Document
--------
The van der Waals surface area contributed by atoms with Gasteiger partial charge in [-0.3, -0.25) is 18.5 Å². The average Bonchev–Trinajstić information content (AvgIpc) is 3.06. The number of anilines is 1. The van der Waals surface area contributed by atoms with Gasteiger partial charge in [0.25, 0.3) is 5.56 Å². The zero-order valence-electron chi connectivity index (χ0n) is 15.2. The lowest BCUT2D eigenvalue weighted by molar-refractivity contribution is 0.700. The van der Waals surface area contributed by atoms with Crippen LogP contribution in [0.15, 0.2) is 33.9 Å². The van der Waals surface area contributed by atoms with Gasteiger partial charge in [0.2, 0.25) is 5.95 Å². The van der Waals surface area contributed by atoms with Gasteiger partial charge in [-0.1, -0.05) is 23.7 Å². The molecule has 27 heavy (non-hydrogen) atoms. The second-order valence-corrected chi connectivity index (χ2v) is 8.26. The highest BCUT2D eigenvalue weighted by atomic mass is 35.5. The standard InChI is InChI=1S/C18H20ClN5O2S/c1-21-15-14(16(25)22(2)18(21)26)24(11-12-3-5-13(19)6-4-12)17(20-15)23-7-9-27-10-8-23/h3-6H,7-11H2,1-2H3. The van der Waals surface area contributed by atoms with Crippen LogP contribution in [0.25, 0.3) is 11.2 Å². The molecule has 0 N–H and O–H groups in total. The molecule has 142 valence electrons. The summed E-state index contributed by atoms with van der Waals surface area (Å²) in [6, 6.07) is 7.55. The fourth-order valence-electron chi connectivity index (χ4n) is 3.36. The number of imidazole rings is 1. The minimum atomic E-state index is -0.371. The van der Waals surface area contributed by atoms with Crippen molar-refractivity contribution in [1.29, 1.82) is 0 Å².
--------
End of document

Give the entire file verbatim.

The van der Waals surface area contributed by atoms with Gasteiger partial charge in [-0.3, -0.25) is 18.5 Å². The average Bonchev–Trinajstić information content (AvgIpc) is 3.06. The number of anilines is 1. The van der Waals surface area contributed by atoms with Gasteiger partial charge in [0.25, 0.3) is 5.56 Å². The zero-order valence-electron chi connectivity index (χ0n) is 15.2. The lowest BCUT2D eigenvalue weighted by molar-refractivity contribution is 0.700. The van der Waals surface area contributed by atoms with Crippen LogP contribution in [0.15, 0.2) is 33.9 Å². The van der Waals surface area contributed by atoms with Gasteiger partial charge in [0.2, 0.25) is 5.95 Å². The van der Waals surface area contributed by atoms with Gasteiger partial charge in [-0.1, -0.05) is 23.7 Å². The molecule has 27 heavy (non-hydrogen) atoms. The second-order valence-corrected chi connectivity index (χ2v) is 8.26. The highest BCUT2D eigenvalue weighted by atomic mass is 35.5. The standard InChI is InChI=1S/C18H20ClN5O2S/c1-21-15-14(16(25)22(2)18(21)26)24(11-12-3-5-13(19)6-4-12)17(20-15)23-7-9-27-10-8-23/h3-6H,7-11H2,1-2H3. The van der Waals surface area contributed by atoms with Crippen LogP contribution in [0.25, 0.3) is 11.2 Å². The molecule has 0 N–H and O–H groups in total. The molecule has 142 valence electrons. The summed E-state index contributed by atoms with van der Waals surface area (Å²) in [6, 6.07) is 7.55. The fourth-order valence-electron chi connectivity index (χ4n) is 3.36. The number of imidazole rings is 1. The minimum atomic E-state index is -0.371. The van der Waals surface area contributed by atoms with Crippen molar-refractivity contribution in [1.29, 1.82) is 0 Å².